COS. Electoral audits and propaganda and political panorama
12 enero 2018
A little more than three weeks before the elections, the Costa Rican state continues with the preparations and expects that around 70,000 people will be monitoring the elections on Sunday, February 4. This team is divided among the members of each polling station, the electoral assistants, those in charge of each voting center, the delegates of the Supreme Electoral Tribunal (TSE), the observers (both national and international) and the representatives of each party.
Among all of them, they will end up constituting the cross-control mechanism characteristic of elections in Costa Rica, as a fundamental piece to guarantee transparency and security in the decision of the more than three million citizens. So far, the Central American country is expecting the visit of 19 external observers -including among these the delegation of the Organisation of American States (OAS) headed by the former Colombian president, Andrés Pastrana.
Broadcast and campaign
Although official data estimates that between all party groups US$2,500 have already been invested in proselytizing communication, it is striking that Otto Guevara (Libertarian Movement) has not yet made any expenditures on this matter. His weak perception in polls – as a result of his connection to the Chinese cement scandal – has prevented him from accessing to loans and has hindered his visibility as a candidate.
In this way, Guevara is relegated to the seventh position in the polls and depends (almost exclusively) on the advertising spaces provided free of charge and on the dissemination via social networks. However, his organisation is not the only one that has not yet allocated funds to these aspects of the campaign: the Workers Party of John Vega and Costa Rican Renewal of Stephanie Campos are in the same situation.
The party and its presidential candidate still do not give up the possibility of being part of the second electoral round. While waiting to collect a significant amount of funds in the remaining days, they consider that there is an important part of the population interested in the same issues as them (greater competition, reform of the State, strong hand against insecurity, tax refusal and union abuses, etc.).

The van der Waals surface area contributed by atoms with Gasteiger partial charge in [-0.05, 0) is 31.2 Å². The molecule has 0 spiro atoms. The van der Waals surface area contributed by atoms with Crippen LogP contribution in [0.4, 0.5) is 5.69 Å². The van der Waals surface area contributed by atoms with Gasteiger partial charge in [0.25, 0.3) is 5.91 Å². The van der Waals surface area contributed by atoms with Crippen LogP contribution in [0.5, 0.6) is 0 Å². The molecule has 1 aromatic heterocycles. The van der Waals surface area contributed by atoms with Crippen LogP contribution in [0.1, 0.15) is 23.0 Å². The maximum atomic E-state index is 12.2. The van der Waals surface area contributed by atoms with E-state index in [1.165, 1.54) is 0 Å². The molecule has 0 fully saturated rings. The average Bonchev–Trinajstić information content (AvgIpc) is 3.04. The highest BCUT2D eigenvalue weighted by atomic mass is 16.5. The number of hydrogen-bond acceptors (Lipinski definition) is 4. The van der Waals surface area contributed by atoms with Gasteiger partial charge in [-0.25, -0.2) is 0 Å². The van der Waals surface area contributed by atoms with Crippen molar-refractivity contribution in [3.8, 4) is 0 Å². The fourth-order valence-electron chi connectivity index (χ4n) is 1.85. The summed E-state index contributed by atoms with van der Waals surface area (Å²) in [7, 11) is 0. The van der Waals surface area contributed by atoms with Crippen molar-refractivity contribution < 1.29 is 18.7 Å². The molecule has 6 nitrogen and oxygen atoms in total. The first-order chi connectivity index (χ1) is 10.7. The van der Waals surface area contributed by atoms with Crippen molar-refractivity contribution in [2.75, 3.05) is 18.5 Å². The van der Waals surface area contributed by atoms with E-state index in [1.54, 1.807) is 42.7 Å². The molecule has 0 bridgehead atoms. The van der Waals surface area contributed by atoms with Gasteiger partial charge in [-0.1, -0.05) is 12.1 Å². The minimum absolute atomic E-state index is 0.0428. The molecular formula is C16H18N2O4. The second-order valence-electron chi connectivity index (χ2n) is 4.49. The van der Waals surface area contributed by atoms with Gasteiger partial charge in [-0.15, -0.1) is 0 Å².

Dissatisfaction of the citizenship with the general situation of the country and the government’s performance – leaded by the president Luis Guillermo Solís Rivera – foresee a punishment vote even stronger than the one in the 2014 elections. The most affected parties if this happens will be the National Action Party (involved in an administration marked by an uncontrollable fiscal deficit) and the National Liberation Party, which has already been punished by citizens in previous elections.
The nation is currently marked by a corrupt culture, which has been spreading for decades and which not only points to the Executive Branch but also to the legislative and judicial spheres. The cement market and the irregularities in the bidding of Chinese cement have been the most recent example of these practices, leaving evidence of influence peddling and abuse of power.
The lack of proposals to get out of this scenario is reflected in the significant percentage of undecided people facing the 4th of February. All of them voters who do not identify with any of the 13 available candidates or any sector linked to the policy. The main characters seem not to change too much and they have been consolidating themselves in the Costa Rican political history for a long time, while the citizens await a change that could not arrive for the next four years.